now install the clutch.

Then install the clutch push plate and cover, repeating the grease-gasket-grease from earlier.

Install the top end.

And here’s the issue i found. Most scooter carb setups do not work with the Ape because of the T-shaped engine mount. The reed block will not go together here. the solution? Polini makes a reinforced performance engine mount. here they are side-by side.

the mounting points are the same, but it is Y-shaped to clear whatever carb you want to run.

See? the carb manifold now fits. Here’s another shot of it.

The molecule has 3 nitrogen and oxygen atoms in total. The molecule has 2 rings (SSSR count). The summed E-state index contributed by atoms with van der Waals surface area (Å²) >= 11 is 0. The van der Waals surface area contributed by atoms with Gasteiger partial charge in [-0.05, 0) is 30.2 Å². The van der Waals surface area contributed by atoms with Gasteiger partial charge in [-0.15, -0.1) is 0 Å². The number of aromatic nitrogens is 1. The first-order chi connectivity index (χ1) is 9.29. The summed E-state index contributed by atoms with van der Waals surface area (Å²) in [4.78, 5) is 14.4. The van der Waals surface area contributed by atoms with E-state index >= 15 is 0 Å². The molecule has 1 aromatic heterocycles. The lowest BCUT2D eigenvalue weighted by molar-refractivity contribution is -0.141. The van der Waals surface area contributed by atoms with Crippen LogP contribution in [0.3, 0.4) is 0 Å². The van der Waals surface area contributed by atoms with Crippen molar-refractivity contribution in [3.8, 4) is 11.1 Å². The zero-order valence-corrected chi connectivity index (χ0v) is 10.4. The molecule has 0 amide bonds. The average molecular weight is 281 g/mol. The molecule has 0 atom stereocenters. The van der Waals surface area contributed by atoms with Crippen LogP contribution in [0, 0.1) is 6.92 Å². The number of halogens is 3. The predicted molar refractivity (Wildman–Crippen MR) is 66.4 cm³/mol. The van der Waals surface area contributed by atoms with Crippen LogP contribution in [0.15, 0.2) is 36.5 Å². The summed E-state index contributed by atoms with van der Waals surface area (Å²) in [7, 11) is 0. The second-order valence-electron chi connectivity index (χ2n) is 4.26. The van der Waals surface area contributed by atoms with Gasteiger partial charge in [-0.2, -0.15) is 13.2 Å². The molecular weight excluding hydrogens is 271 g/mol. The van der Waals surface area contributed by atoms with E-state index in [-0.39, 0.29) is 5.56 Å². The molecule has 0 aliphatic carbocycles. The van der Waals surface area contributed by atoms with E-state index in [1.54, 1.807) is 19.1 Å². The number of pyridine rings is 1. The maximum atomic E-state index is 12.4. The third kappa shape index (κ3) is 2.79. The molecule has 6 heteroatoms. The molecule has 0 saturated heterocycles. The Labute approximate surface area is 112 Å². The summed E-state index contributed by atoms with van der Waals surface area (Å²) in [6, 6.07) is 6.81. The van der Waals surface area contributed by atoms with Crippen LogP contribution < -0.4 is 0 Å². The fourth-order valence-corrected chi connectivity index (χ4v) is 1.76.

And now to resolve one of those weird little things. there’s a hose that goes from the stock carb to the intake tract, and i didn’t bother to look too hard at it to figure out what it did. needless to say, the 25mm carb doesn’t have this bit, and I’m just going to close it off for my build.

I used a bit of stainless rod in some vynil tubing, and then put that over the nipple on the case.

now, install the stator and flywheel. And here we have another issue. the electric start gear interferes with the malossi 136. score the cylinder fin with a cutoff wheel and then grab it with pliers and break it off. use a grinder to clean it up and to clearance it so it doesn’t rub.

install the flywheel cover and cooling shroud and it’s pretty much ready to go in the bike.

next installment we put it in place and possibly wrestle an exaust snaking.